Aluminum Alloy 5083 is increasingly used in the ship building industry due to its excellent corrosion resistance and its favorable mechanical properties. A significant application of this alloy is in high speed ferries, where the influence of dynamic loads is of great importance as well. However, the influence of a corrosive environment and/or a welded condition on the fatigue properties of nautical aluminum alloys has been studied only superficially. In the present paper the influence of a seawater environment in combination with a welded state is described. Both fatigue limits and SN-curves are given, as well as a fracture surface analysis. From these results the fracture and crack initiation mechanisms are explained. Particularly the penetration of seawater into sub-surface pores, that are present in the welded material, results in a significant drop in fatigue life time when the welded alloy is tested in seawater.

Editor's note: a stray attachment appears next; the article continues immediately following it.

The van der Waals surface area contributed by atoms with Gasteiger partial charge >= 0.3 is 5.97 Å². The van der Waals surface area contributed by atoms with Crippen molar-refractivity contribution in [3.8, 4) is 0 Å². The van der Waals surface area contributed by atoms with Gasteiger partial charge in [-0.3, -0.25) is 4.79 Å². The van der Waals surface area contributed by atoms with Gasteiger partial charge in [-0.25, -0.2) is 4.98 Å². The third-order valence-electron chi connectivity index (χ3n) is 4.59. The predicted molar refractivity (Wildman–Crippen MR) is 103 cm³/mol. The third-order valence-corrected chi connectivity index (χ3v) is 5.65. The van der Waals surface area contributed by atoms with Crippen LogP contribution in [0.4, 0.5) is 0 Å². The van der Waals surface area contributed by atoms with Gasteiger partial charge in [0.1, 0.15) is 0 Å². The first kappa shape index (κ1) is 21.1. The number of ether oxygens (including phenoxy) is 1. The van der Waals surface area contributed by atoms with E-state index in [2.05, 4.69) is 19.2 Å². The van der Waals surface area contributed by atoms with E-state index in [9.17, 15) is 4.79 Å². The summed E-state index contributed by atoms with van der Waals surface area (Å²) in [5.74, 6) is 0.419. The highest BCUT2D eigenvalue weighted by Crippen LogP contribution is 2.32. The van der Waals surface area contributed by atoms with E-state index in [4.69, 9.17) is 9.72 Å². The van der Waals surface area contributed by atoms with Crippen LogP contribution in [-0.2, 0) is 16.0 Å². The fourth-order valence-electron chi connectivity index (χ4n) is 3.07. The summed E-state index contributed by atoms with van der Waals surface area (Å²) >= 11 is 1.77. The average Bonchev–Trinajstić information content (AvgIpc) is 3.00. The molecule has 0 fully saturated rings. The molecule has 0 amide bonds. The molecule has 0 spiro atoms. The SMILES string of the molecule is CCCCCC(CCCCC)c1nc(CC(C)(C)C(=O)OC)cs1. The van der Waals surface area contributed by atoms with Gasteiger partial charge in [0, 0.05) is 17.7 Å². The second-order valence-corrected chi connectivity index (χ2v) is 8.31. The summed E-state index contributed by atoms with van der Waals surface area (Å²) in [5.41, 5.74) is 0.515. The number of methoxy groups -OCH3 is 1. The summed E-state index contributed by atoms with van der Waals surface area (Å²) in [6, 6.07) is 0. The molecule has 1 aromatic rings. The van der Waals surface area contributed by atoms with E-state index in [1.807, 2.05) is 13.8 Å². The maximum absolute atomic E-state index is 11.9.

Fatigue Crack Initiation Behavior of Welded AA5083 in a Seawater Environment
Contributed by the Materials Division for publication in the JOURNAL OF ENGINEERING MATERIALS AND TECHNOLOGY. Manuscript received by the Materials Division October 14, 2003; revision received December 11, 2003. Associate Editor: G. Newaz.
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Benedictus-deVries, S., Bakker , A., Janssen , G. C. A. M., and de Wit, H. (March 18, 2004). "Fatigue Crack Initiation Behavior of Welded AA5083 in a Seawater Environment ." ASME. J. Eng. Mater. Technol. April 2004; 126(2): 199–203. https://doi.org/10.1115/1.1651098
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